Rachel Haot: We have a few different approaches. It depends on the size of the city agency and their level of comfort on social media. Some are massive, with thousands of employees, and some entities are smaller, with two or three people.

When a group is about to start using social media for the first time, we have a face to face meeting with them and work through some questions:

  • What are your goals as an agency?
  • How do you define and measure success?
  • Where do your constituents “live” online?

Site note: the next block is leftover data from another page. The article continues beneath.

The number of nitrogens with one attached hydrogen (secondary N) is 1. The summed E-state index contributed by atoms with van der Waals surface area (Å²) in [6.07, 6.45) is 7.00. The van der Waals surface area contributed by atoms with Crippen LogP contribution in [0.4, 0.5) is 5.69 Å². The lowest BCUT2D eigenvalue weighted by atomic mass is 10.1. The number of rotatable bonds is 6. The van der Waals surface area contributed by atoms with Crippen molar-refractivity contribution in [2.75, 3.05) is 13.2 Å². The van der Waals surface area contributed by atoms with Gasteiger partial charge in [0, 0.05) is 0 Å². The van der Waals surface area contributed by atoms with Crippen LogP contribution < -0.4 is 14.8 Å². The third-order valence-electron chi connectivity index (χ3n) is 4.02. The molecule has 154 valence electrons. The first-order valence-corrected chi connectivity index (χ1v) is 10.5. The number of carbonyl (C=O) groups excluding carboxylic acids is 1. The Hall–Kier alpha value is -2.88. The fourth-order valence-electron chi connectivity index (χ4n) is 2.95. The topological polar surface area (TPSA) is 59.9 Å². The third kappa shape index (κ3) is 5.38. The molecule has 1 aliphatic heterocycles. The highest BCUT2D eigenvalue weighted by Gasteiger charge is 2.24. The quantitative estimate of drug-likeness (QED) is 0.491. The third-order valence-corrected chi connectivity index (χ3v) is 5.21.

• What is your capacity and what resources do you have internally to dedicate to social?

We encourage them to develop a one-pager based on the discussion, which they share internally to make sure everybody is aware of the strategy. After that, we’ll help the agency with their first social messages. Perhaps we’ll help them as they draft their first 20 tweets. That training wheels period might last about one to two months, but people learn pretty quickly. It’s about teaching people how to fish, as the metaphor goes.

HS: How long did it take to form the guidelines that you currently have?

RH: The first time that we held Engage NYC, that probably took us several months of planning. NYC Digital was established in January 2011 and we had our first Engage summit in September 2011. We had our second summit this year in October 2012.